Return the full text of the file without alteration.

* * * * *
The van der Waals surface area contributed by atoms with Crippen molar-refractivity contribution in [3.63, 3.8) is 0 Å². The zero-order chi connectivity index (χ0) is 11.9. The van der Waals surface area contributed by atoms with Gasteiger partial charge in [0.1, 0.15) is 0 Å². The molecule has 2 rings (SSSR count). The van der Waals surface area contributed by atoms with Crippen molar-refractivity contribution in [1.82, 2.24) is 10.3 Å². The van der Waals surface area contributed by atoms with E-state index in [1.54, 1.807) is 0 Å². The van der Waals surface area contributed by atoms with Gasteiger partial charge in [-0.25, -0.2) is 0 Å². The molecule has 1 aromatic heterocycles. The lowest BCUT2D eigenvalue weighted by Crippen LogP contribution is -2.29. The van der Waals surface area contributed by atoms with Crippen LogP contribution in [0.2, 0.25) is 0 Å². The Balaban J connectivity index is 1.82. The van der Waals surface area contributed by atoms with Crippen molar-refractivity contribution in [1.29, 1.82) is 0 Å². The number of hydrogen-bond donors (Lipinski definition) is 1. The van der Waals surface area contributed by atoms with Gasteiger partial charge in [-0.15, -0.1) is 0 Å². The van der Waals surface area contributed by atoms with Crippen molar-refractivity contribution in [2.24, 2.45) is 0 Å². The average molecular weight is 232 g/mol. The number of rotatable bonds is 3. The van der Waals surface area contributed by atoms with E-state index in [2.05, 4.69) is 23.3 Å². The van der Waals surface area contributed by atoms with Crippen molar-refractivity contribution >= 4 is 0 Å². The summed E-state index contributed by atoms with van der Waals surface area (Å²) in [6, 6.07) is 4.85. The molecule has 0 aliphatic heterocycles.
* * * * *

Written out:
The van der Waals surface area contributed by atoms with Crippen molar-refractivity contribution in [3.63, 3.8) is 0 Å². The zero-order chi connectivity index (χ0) is 11.9. The van der Waals surface area contributed by atoms with Gasteiger partial charge in [0.1, 0.15) is 0 Å². The molecule has 2 rings (SSSR count). The van der Waals surface area contributed by atoms with Crippen molar-refractivity contribution in [1.82, 2.24) is 10.3 Å². The van der Waals surface area contributed by atoms with E-state index in [1.54, 1.807) is 0 Å². The van der Waals surface area contributed by atoms with Gasteiger partial charge in [-0.25, -0.2) is 0 Å². The molecule has 1 aromatic heterocycles. The lowest BCUT2D eigenvalue weighted by Crippen LogP contribution is -2.29. The van der Waals surface area contributed by atoms with Crippen LogP contribution in [0.2, 0.25) is 0 Å². The Balaban J connectivity index is 1.82. The van der Waals surface area contributed by atoms with Crippen molar-refractivity contribution in [1.29, 1.82) is 0 Å². The number of hydrogen-bond donors (Lipinski definition) is 1. The van der Waals surface area contributed by atoms with Gasteiger partial charge in [-0.15, -0.1) is 0 Å². The van der Waals surface area contributed by atoms with Crippen molar-refractivity contribution in [2.24, 2.45) is 0 Å². The average molecular weight is 232 g/mol. The number of rotatable bonds is 3. The van der Waals surface area contributed by atoms with E-state index in [2.05, 4.69) is 23.3 Å². The van der Waals surface area contributed by atoms with Crippen molar-refractivity contribution >= 4 is 0 Å². The summed E-state index contributed by atoms with van der Waals surface area (Å²) in [6, 6.07) is 4.85. The molecule has 0 aliphatic heterocycles.